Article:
‘Lyme and the Sea’ – a true celebration of community

The cast of ‘Lyme and the Sea’ – the fourth community play written by Andy Rattenbury especially for his hometown – on stage at the Marine Theatre in front of sell-out audiences (photo by Si Emmett)

Theatre Review by Lili Sheppard

LYME Regis’ most recent community play, ‘Lyme and the Sea’, sold out with remarkable praise and raving reviews of the four-night production.

The seaside town’s fourth community play was performed at the Marine Theatre from last week, with preparation beginning in October of last year, and parts allocated in January 2022.

After much anticipation, ‘Lyme and the Sea’, was staged following the success of previous community plays including ‘The Tempest of Lyme’, ‘Monmouth: A West Country Rebellion’, and ‘Are You Going to the Marine?’.

Written by born-and-bred Lyme Regis writer, Andrew Rattenbury, and directed by trained actress Tessa Morton, who also boasts ample experience in the world of directing, the play was a roaring success, finding itself labelled as “a heartwarming performance making everyone feel as though part of the community” and “a true celebration of Lyme Regis”.

The two-hour production explored the iconic timeline of the Jurassic Coast and revelled in the many famous figures who have influenced, or have been influenced by Lyme Regis, over the centuries; inclusive of literary figures such as Jane Austen, Lord Alfred Tennyson, J.R.R. Tolkien, Beatrix Potter, and Oscar Wilde, who each had an independent connection with the seaside town.

During the performance, the audience were transported back to Lyme’s first mention in the history books, when locals made their living boiling seawater for salt, through its periods as a thriving port and flourishing tourism resort, right up to the present day as it celebrates the town’s enduring relationship with the sea.

Although an informative play with an abundance of facts written into the script, the cast were able to subtly deliver the historic events in a comical and engaging way without it feeling like a history lesson.

For me, it was Anne King as the historian, and Martyn Ellis, the drunk fisherman, that stole the show as they performed with confidence, clarity and a natural stage presence, whilst Isabelle Grace Blech added the ‘ahh’ factor, playing young fossil hunter Mary Anning.

Musical director Declan Duffy brought the show together with his heart-warming, original songs based on Lyme Regis and written especially for the play, performed by the talented musicians and singers alongside some carefully chosen numbers by other artists.

It was clear to see that the key theme in the performance surrounded community and the many ways in which the sea unifies those living and visiting Lyme Regis – in both the past and present day.

Through talented acting, a well-researched storyline, strong vocals, and fun audience interaction, we were encouraged to feel as though part of the cast, and consequently, the wider community.

Overall, the effort and enthusiasm that each cast member demonstrated over the four evenings and in the rehearsals prior, was utterly commendable.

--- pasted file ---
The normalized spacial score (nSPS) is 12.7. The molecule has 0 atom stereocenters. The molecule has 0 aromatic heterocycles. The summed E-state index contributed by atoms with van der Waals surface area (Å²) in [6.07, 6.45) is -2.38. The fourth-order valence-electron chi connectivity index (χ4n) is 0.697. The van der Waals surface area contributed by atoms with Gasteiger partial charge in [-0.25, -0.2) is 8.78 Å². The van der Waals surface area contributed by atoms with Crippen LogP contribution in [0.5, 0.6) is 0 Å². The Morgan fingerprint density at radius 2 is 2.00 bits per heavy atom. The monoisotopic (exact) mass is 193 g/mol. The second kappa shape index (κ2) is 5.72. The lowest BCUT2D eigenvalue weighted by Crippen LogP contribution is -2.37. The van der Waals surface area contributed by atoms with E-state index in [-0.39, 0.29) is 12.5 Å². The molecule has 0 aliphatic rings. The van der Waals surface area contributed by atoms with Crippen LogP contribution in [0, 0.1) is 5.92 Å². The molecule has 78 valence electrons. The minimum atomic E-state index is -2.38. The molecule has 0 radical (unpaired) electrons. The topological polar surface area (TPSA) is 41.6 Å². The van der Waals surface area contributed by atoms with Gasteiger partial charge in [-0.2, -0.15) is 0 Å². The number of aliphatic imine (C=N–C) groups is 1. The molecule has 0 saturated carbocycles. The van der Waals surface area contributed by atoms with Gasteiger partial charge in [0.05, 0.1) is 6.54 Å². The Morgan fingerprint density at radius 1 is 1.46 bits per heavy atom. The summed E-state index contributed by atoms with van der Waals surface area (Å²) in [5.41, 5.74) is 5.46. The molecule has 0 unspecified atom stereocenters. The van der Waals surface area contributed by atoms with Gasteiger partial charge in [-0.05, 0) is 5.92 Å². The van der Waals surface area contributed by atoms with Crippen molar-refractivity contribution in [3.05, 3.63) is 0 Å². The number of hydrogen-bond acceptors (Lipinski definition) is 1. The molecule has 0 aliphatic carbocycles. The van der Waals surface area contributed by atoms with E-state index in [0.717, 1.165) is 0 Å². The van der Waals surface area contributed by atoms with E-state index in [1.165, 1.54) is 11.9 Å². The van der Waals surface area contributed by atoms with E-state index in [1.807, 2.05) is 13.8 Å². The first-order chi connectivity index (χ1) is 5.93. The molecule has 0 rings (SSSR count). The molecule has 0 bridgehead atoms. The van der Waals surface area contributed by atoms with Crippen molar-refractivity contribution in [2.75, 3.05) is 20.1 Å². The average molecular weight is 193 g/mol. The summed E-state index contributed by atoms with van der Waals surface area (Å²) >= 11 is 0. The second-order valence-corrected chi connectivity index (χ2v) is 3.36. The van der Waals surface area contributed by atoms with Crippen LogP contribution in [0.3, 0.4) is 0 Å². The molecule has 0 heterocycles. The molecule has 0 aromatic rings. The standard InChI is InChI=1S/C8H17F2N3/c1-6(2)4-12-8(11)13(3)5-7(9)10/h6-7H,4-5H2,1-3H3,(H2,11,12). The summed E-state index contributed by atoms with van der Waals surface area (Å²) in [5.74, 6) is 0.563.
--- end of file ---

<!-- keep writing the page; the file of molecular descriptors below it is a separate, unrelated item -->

Throughout the performance, everyone in the audience sang along to the chorus, laughed alongside characters, revelled in the historic facts, and felt the warmth and inclusion quite clearly apparent in the play.

I very much look forward to the next one!

BACKSTAGE: Andrew Rattenbury – Writer; Tessa Morton – Director; Nicola Kathrens – Assistant Director; Declan Duffy – Musical Director; Jo Smith Oliver – Stage Manager; Rose May – Costumes; Tracey Blech – Communication and Marketing; with additional support from Kath Gigg, Nickie Johnson, David Ruffle and Nick Brown

CAST: Emily Blech – Sea mason, smuggler and singer (solo); Tracey Blech – Stage Manager and Monmouth; Howie Blow – Poet; Linda Crawford – Merchant and Lyme resident; Harriet Dickson – Historian; Declan Duffy – Caller and Malcolm, singer and guitar; Martyn Ellis – Fisherman, smuggler and stone boatman; Harry Ford – Henry de la Beche; Chris Gill – Ishmael and Jack Rattenbury, accordion and singer; John Gooden – Sir George Somers; Barbara Green – Lyme resident and singer; Neil Harvey – Stone Boatman, singer and ukulele; Richard Harvey – Sir Frances Walsingham, irate visitor and singer; Juliet Henman – Merchant; Anne King – Historian; Elaine Taylor – Story Teller 2; Horatio Lawrence – Sir Frances Palgrave and Lyme resident; Jane Littler – Queen Mary, Augustine and the Revenue Officer and singer; Karen MacGarvie – Poet; Yvonne Marsh – Lyme resident and singer; Hazel Meshane – Jane Austen; John Murphy – Merchant and Henry Hoste Henley; Adam Owen-Jones – Storyteller and singer (solo); Brian Rattenbury – Lyme resident and singer (solo); Derek Rigby – Dr Russel; Trudi Robson – Mary Anning and singer; Richard Stubbs – Geologist and Thomas Hollis; Andy Taylor – Wealthy Trader, Reverend Hodges and singer; Mick Upton – Lord Alfred Tennyson and guitar; Sasha Upton – Lyme resident, excise gaoler and church warden; Jane Wakefield – Director; Laura Williams – Lyme resident and singer; Deborah Winstone – Lyme resident and singer; Isabelle Grace Blech – Mary Anning as a child; Ruth Rose – prompt.

SINGERS AND MUSICIANS: Tim Bradley – Banjo, ukulele; Julie Burton – Singer; Harvey Causley – Singer, bass, guitar, percussion; Dominic Faulkner – Fiddle; Karen Hull – Singer; Gabby Rabbits – Singer; Sarah Smith – Piano; Theo Sudbury – Slight-guitar; Katy Tunstall – Singer; Mike Vass – Fiddle.

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